The Art Of Simplicity

“Voluntary simplicity means going fewer places in one day rather than more, seeing less so I can see more, doing less so I can do more, acquiring less so I can have more.”
 John Kabat-Zinn

I was watching the Grammy Awards the other evening and aside from the fact that it seemed to be a requirement that all women wear an outfit that was cut open from neck to naval, the ceremony was pretty much as it has been for many years now; part talent, part extravagance and part freak show.

But what caught my attention the most was how simple it is for real talent to be expressed. If you possess the gift of a pure voice, you can captivate an audience without thirty-two dancers, extravagant costumes, pyrotechnics, gimmicks or relying on the shock factor.

If you can sing, people will stop and pay attention. It’s that simple. Everything else either detracts from the talent or attempts to cover up a lack of talent.

Then I thought about how that same principle applies to our lives. As Confucius once said, “Life is really simple, but we insist on making it complicated.”

I think age sometimes allows us to understand that concept more clearly. Because at its core,  life really is simple. it’s our individual choices, decisions, influences, words and attitudes that complicate things. We just can’t seem to get out of our own way, even when someone hands us the directions.

We are infatuated with the accumulation of stuff. The brilliant mind of George Carlin did entire routines on this very subject. We laughed because we understood he was talking about us and yet we were incapable of stopping.
We think and over think. We accumulate and store. We find the easiest path and decide there must be a better one. We look out the window and want that color grass. We strive to achieve without considering the cost. We find peace in the simple beauty of a sunset on a quiet beach and decide it would look better if there were thirty-two dancers performing in extravagant costumes on a party boat just off the shore line.

Somewhere, Thoreau is dying a thousand deaths.

The most amazing moments we have all experienced in life; the ones that stay with us forever, are never planned and usually the most simple.

We each have a voice and a song to sing. How we choose to live that song, is entirely up to us.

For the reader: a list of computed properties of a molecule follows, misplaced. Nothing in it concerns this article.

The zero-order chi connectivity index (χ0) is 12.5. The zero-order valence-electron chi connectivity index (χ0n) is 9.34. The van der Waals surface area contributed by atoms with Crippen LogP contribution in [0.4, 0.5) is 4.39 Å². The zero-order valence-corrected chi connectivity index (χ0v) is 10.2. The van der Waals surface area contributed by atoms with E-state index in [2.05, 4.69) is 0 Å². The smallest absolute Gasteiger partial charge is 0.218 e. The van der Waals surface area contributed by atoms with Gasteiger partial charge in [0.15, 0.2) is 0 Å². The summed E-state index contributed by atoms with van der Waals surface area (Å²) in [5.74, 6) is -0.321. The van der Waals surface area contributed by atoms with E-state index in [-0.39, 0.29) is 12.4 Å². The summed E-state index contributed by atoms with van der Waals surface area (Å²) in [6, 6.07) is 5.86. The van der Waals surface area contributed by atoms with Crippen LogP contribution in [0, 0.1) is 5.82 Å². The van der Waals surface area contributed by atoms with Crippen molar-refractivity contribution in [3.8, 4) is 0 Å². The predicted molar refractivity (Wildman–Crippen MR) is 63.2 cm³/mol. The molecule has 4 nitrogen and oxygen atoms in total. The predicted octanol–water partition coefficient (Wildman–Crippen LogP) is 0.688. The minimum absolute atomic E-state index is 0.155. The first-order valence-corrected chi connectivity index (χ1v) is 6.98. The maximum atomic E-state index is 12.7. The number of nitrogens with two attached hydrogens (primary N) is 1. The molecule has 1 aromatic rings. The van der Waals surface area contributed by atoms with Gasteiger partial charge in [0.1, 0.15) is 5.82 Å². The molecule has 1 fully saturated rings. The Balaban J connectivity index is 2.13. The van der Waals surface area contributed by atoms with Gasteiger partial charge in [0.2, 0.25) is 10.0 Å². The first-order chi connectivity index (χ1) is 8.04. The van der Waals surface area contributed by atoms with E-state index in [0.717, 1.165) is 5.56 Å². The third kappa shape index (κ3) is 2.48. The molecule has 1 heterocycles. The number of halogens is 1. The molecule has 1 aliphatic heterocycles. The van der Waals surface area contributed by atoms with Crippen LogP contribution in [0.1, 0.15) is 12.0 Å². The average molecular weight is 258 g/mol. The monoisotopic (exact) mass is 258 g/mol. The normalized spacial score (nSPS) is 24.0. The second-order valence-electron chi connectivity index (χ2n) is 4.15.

71 thoughts on “The Art Of Simplicity

  1. Edmark M. Law

    When I was still in magic, I had seen magicians buying so many magic props nonstop because of a naive belief that if they have the latest stuff, they will be the best best magicians in town. Of course, marketers capitalized it. They would sell products that are “better” than the ones in the market, then the magicians buy them, and the cycle continues.

    It’s both amusing and sad that the deceivers are constantly being deceived.

    This all comes down to the fact that they don’t feel content of what they already have. In search for the “holy grail”, they acquire and acquire continuously without realizing that they may already have what they are looking for just gathering dust in their drawers.

    When I was performing, I only used things that can be easily found like playing cards, coins, and other everyday objects. Admittedly, when I first started doing magic, I also bought a lot of stuff from magic shops but after awhile, I rarely buy stuff in magic shops anymore because since the more I perform, the more I realize that the simpler things are actually better in the real world. People don’t care about your props. The most important thing is to know how to entertain them (that’s why some very talented sleight of hand artists failed since they don’t know how to entertain).

    I’m glad that I have learned this lesson just a few months after I started learning magic. Magic should be simple, if not, then it’s just a contrivance.

    This also applies to math as well. Giving complex proofs and explanations just for the sake of looking clever and “aethetics” doesn’t prove anything. People with some good understanding of higher mathematics will be impressed but it won’t fly by to those who really understand math. Every time I see this, my only remark is “Simplify, simplity!”

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    1. George Post author

      So interesting to hear this from your perspectives on math and magic. It really does apply to all aspects of life.
      I forgot you were/ are involved with magic. That’s something I’ve always enjoyed. I never wanted to know how a trick was done, it would have taken away the entertainment pleasure for me.
      I’ve often thought about learning a few tricks to impress my grandchildren and realize it takes lots of practice, but don’t know where to start. Any suggestions?..:)

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      1. Edmark M. Law

        Yeah, there are some tricks that are so beautiful that I don’t want to know how it works. Sadly, the “magician” in me would eventually figure them out or at least have an idea on how it’s done. Perhaps, this is how film editors feel when they watch movies with lots of special effects.

        An old magician told me to just suspend my disbelief when I watch a magic show and think of the feeling I had when I first saw a magic trick. It’s the feeling of wonder… That night, as if by fate, I read an Interview of Doug Henning in Magic Magazine that goes:

        In 1971 Doug received an invitation from the Canadian Broadcasting Corporation to perform Christmas shows for troops stationed “400 miles from the North Pole.”